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US Fish & Wildlife Service FieldNotes

Giving Recovery a Boost for the Eastern Prairie Fringed Orchid through Seed Capsule Distribution

Region 3, September 9, 2013
The first step is to use a needle and thread to secure the eastern prairie fringed orchid seed capsules.
The first step is to use a needle and thread to secure the eastern prairie fringed orchid seed capsules. - Photo Credit: n/a
Service biologist Cathy Pollack ties the eastern prairie fringed orchid seed capsules to the dried stem of a prairie dock with the ends of the thread.
Service biologist Cathy Pollack ties the eastern prairie fringed orchid seed capsules to the dried stem of a prairie dock with the ends of the thread. - Photo Credit: n/a
Close up showing the eastern prairie fringed orchid seed capsules tied to the dried stem of a prairie dock.
Close up showing the eastern prairie fringed orchid seed capsules tied to the dried stem of a prairie dock. - Photo Credit: n/a
Another option is to tie the seed capsules to anything that is higher than the prairie canopy, but within the appropriate habitat, to take advantage of the wind dispersing the seed.
Another option is to tie the seed capsules to anything that is higher than the prairie canopy, but within the appropriate habitat, to take advantage of the wind dispersing the seed. - Photo Credit: n/a
If no plant material is available, another option is to use a wooden stake to secure the eastern prairie fringed orchid seed capsules.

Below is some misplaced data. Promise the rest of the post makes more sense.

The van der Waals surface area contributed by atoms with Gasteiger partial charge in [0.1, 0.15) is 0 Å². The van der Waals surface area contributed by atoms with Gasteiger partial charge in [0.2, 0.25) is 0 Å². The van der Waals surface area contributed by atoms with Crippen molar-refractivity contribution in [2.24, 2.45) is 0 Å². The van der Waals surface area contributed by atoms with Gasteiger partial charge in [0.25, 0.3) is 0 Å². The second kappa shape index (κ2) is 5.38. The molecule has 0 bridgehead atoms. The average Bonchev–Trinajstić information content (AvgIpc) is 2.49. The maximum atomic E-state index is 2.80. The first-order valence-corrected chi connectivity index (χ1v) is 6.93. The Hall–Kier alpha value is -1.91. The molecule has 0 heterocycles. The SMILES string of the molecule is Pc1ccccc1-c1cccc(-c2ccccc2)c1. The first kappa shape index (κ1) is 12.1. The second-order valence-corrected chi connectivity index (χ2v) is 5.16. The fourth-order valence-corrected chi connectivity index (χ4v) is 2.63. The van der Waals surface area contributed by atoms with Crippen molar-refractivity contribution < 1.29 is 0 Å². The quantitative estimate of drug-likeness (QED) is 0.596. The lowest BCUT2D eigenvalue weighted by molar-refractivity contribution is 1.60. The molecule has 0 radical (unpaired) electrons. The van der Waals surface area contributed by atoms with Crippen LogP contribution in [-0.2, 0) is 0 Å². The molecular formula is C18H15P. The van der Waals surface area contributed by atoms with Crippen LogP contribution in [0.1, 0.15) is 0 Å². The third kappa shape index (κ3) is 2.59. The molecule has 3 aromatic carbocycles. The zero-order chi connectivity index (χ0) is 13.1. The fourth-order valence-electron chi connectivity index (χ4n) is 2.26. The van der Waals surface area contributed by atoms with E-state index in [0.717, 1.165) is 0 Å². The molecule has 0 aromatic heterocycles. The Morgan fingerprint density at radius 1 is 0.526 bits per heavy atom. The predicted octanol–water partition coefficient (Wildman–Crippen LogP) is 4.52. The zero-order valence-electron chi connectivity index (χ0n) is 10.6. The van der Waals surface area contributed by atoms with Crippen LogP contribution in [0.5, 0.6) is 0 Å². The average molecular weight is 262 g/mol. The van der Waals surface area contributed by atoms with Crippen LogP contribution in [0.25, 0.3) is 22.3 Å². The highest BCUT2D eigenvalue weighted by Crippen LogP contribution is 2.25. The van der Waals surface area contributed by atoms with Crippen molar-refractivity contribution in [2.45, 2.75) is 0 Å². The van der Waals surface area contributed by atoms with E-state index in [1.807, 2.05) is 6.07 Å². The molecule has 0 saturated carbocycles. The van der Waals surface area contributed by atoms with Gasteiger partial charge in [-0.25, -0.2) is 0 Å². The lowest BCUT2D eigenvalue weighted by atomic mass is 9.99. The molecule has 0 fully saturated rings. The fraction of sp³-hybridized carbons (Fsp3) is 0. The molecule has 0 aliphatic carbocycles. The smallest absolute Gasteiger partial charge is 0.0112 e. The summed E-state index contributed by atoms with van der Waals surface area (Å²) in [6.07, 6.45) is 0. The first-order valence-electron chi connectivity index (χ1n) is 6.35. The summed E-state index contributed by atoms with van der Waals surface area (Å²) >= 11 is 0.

If no plant material is available, another option is to use a wooden stake to secure the eastern prairie fringed orchid seed capsules. - Photo Credit: n/a

The U.S. Fish and Wildlife Service’s Chicago Field Office works with Chicago area volunteers and land managers to nurture and increase populations of a rare orchid that grows in wet prairies and sedge meadows: the eastern prairie fringed orchid. Habitat restoration work in northeastern Illinois has increased potential habitat for the orchid and seed dispersal is intended to help grow populations and enhance their viability.

 

Eastern prairie fringed orchid seed capsules are moved from one site to another following a predetermined seed dispersal plan. Criteria used to determine from which site seed capsules are harvested (donor site) and to which site the seed capsules will be dispersed (receptor site) include matching similar plant communities (prairie with prairie or sedge meadow with sedge meadow), sites being no more than 50 miles from each other, and that the seed dispersal should contribute to recovery. For example, the highest priority seed receptor sites are those that have the best likelihood to increase that population’s viability from moderate to high if the site had a larger number of blooming orchids and with an upward trend.

Because the seed is wind dispersed naturally, this year rather than simply sowing the seed by hand into the receptor site, we tied seed capsules with thread to something within the habitat that is higher than the prairie or sedge meadow canopy. For example, we used the dried stalk of prairie dock, a dogwood bush, and even a wooden stake (see photos).

Seed capsule dispersal is only one of many parts of the recovery efforts for this species. Volunteer monitoring, data recording and hand pollination also drive efforts to recover the eastern prairie fringed orchid.

Contact Info: Cathy Pollack, 847/381-2253 ext. 28, cathy_pollack@fws.gov